Some of the factors making countries in the Greater Mekong region extremely vulnerable to climate change:
- High exposure to severe storms
- High sensitivity to warmer temperatures and precipitation patterns
- Large populations living in low-lying and coastal areas
- Heavy dependence on ecosystems and natural resources
- Relatively low adaptive capacity of many institutions and communities
Climate change, a threat multiplier in the Greater Mekong region
Climate change is best viewed as an ‘amplifier’ of current environmental threats
such as habitat loss, poorly planned infrastructure, and unsustainable natural resource extraction.
These threats weaken ecosystem resilience (the capacity of ecosystems to ‘bounce back’ or recover from disturbances and damage), which makes ecosystems even more vulnerable to climate change—a downward spiral that ultimately has serious consequences for humans too.
Likewise, warmer temperatures, changing rainfall patterns, and other manifestations of climate change directly stress ecosystems, rendering them prone to other human pressures including invasive species, pest outbreaks, fire, and changes in the movement, distribution, and quality of water.
Poorly planned responses to climate change can have negative consequences
The unintended negative consequences of human responses to climate change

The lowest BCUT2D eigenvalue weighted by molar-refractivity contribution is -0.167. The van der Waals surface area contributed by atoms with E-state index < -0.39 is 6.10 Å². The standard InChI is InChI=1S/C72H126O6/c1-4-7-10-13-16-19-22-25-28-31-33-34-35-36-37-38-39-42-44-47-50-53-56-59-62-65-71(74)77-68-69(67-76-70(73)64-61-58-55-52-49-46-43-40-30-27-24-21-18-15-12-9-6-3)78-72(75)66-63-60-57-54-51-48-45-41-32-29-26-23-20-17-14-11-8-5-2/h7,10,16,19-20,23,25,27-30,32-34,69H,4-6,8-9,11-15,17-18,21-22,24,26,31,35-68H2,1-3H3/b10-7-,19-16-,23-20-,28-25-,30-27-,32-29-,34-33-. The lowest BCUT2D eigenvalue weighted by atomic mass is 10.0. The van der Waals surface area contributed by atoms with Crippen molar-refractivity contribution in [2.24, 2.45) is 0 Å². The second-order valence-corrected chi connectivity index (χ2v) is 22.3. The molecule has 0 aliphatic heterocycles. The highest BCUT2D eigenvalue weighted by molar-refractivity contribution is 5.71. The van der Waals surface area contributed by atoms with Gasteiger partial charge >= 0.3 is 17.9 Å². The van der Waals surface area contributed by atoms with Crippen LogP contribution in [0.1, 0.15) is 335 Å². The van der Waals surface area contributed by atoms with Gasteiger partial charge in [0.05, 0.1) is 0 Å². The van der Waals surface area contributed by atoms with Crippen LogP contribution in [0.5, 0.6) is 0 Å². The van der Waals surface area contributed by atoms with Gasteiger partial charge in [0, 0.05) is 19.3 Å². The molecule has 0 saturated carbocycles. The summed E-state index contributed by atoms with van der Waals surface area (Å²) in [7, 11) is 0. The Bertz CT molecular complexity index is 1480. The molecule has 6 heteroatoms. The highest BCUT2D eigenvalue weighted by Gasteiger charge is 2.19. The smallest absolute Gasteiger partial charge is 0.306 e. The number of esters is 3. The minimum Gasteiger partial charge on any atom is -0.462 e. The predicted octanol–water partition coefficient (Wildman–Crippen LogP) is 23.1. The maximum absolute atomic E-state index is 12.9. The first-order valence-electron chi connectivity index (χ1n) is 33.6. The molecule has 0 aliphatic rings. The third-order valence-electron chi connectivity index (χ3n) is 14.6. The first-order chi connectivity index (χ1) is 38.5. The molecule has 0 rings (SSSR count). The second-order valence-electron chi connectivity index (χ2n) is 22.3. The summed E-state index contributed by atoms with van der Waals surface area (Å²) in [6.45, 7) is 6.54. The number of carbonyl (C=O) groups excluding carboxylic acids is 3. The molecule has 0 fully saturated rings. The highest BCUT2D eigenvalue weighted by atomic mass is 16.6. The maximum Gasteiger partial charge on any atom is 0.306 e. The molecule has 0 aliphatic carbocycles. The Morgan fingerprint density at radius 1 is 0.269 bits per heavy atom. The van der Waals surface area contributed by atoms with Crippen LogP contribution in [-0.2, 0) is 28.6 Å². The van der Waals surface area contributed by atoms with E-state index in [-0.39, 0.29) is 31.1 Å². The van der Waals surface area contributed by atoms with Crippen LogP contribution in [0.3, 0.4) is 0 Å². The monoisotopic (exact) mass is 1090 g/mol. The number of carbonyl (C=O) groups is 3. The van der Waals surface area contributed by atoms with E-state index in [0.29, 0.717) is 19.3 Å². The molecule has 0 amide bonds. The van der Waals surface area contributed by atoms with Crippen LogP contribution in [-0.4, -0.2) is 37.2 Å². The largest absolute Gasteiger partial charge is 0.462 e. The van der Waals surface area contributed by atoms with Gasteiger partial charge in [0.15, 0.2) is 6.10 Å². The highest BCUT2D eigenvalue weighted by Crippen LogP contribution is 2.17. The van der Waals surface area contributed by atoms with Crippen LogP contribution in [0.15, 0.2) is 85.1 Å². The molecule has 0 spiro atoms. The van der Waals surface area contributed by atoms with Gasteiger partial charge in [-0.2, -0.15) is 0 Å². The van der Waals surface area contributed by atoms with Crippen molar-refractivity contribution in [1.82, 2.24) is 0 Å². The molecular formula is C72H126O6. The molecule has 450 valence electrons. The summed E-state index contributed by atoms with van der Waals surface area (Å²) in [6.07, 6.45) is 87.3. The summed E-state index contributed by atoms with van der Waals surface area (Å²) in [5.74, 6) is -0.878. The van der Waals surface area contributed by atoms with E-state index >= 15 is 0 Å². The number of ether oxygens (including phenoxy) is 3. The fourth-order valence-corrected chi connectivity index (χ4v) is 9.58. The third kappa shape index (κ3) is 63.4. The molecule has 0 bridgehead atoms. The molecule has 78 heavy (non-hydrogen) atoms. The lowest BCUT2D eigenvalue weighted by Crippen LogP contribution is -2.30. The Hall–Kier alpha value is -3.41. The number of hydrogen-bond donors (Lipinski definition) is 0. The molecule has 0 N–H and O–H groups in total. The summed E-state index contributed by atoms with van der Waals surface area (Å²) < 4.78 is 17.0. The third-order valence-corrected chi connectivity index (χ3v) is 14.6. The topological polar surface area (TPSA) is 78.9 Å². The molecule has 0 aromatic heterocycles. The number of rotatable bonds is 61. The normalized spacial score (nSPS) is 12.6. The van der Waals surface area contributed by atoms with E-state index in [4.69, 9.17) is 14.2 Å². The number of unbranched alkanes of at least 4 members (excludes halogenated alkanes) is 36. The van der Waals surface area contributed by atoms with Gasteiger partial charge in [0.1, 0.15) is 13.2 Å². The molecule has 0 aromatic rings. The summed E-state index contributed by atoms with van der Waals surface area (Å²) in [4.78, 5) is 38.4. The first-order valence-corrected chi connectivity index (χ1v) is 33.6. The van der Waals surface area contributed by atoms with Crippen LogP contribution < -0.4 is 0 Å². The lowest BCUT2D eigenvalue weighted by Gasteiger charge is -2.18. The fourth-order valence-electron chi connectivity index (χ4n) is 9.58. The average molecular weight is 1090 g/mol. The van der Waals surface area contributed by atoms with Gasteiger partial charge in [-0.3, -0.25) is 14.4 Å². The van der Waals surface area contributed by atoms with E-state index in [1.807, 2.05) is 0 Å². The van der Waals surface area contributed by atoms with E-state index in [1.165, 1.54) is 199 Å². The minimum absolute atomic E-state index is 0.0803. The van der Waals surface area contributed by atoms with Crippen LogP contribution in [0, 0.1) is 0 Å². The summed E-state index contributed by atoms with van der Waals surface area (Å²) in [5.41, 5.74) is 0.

are also extremely difficult to address. Human responses intended to reduce vulnerability, if not carefully conceived with sufficient geographic scope, may increase vulnerability by degrading ecosystems and increasing the exposure or sensitivity of people. That is why WWF is promoting integrated approaches to addressing climate change
A cascading effect
Ecosystem deterioration in combination with climate change will have cascading effects, which will negatively affect people. For example, water scarcity (resulting from extreme droughts over successive years) may reduce agricultural productivity, which will lead to food scarcity, unemployment and poverty.
Beyond the acute impact of stronger and more frequent extreme climate-related events, people will also suffer "chronically" from an accelerated degradation of the ecosystems. The region’s poorest people will be disproportionately affected.